This week in the markets
- Major US stock indexes saw a small rebound Thursday before decreasing again midday Friday.
- Oil prices dropped 4% on Tuesday after news of excessive supply, but prices stabilized in the following days.
- Single-family home sales have slowed by nearly 13% since last year, possibly due to increased mortgage rates.
The stock market had a roller coaster week
It was a brutal week for investors, with the Dow Jones Industrial Average (DJIA) and the Standard & Poor’s 500 Index (S&P 500) officially erasing all gains from 2018. However, Thursday brought some much-needed relief, with an increase in most major stock indexes. The DJIA rose 1.6%, the S&P 500 was up nearly 2%, and the Nasdaq bounced back 2.95% at Thursday’s close. Strong quarterly earnings reports from major companies like Microsoft, Visa, Comcast, and Ford may have helped drive the markets higher. Tesla’s stock price also jumped over 8% after its third-quarter earnings report boasted the company’s most significant profits ever.
Friday started off with yet another wild drop, with the DJIA falling 2%, the S&P 500 declining 2.8%, and the Nasdaq plunging 3.5%. The decline in the markets may be due to weaker earnings reports from Amazon, Caterpillar Inc., and Alphabet Inc. which caused unrest among some investors. During the past couple of weeks, the markets have seen significant volatility with the S&P 500 decreasing by as much as 13% from its September highs.
As MoneyLion investors, it’s essential to take market volatility in stride. Short-term losses can be unsettling, but markets tend to recover and keep growing. This week has been a perfect example of how unpredictable the markets can be and why it’s important to ==focus on your long-term goals==.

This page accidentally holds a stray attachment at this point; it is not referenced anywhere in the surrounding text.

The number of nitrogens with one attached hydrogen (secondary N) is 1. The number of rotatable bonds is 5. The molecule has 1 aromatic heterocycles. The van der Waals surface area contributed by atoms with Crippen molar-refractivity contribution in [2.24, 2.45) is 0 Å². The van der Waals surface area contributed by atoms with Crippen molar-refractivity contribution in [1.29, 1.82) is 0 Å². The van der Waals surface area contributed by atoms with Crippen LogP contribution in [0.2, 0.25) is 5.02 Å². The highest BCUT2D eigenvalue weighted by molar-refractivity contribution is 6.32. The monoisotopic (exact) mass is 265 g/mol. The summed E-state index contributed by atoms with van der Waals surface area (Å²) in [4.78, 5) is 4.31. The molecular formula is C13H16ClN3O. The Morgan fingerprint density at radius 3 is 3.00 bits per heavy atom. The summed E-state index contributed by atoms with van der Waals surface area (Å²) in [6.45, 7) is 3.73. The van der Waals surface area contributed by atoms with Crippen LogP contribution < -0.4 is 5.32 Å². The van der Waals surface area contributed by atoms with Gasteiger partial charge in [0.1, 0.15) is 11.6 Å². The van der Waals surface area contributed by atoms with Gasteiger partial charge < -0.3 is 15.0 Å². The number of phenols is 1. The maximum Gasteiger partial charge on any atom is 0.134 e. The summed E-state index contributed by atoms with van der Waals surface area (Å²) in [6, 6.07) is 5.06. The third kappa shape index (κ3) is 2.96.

Volatility reached oil prices as well this week
Oil prices fell 4% to a two-month low on Tuesday, possibly due to concerns over excessive supply in the coming months. Investor concerns were probably sparked, at least partially, from Saudi Arabia’s pledge to meet any supply shortfalls. Prices of commodities, like oil, are often based on supply and demand. When a specific commodity is abundant, it may push prices down. Oil prices seemed to stabilize on Thursday, following the rebound in the US stock market. The price swings we see in commodities are another symptom of volatility in the markets.
Housing market slump could be good for home buyers
Sales of new US single-family homes fell 13% since September of 2017, possibly due to higher housing costs and rising mortgage rates. Mortgage rates have been slowly rising, with the most recent average being 4.87%. Last month represented the worst month in single-family home sales since December of 2016.
Reduced home sales could be beneficial if you’re a first-time homebuyer in search of a new home, although those who own homes already may not be feeling the same excitement. As sales drop and supply increases, the price of new homes may also drop. Just another lesson on supply and demand.
And now for your weekly ==Lionomics== wrap-up. 🤓
Lionomics: Finance made easy
This week’s Lionomics lesson covered the many ==varieties of bonds. We discussed the pros and cons of the four main **bond**== types, and how it may be beneficial to use ==mutual funds== and ==exchange-traded funds (ETFs)== to easily diversify among different kinds of bonds.
Not a member of MoneyLion yet? 🦁
MoneyLion Core helps you manage your finances effortlessly by offering you a Zero-Fee Checking℠ account with 0% APR Instacash℠ cash advances, a Zero-Fee Managed Investment℠ account, and free credit monitoring. You can also level up to MoneyLion Plus to get all those benefits plus access to 5.99% APR Credit Builder Loans℠, automatic investing on your pay dates, and $1/day cashback. Come check it out in the ==MoneyLion app, or learn more at **moneylion.com/plus**==.
MoneyLion Plus membership required. View full terms and conditions ==here==.
Not FDIC Insured or Bank Guaranteed | May Lose Value. The guided investment account is subject to risks, including but not limited to the loss of principal. Not bank or FDIC insured. This advertisement should not be construed as a recommendation regarding the suitability of purchasing a particular security or securities in general.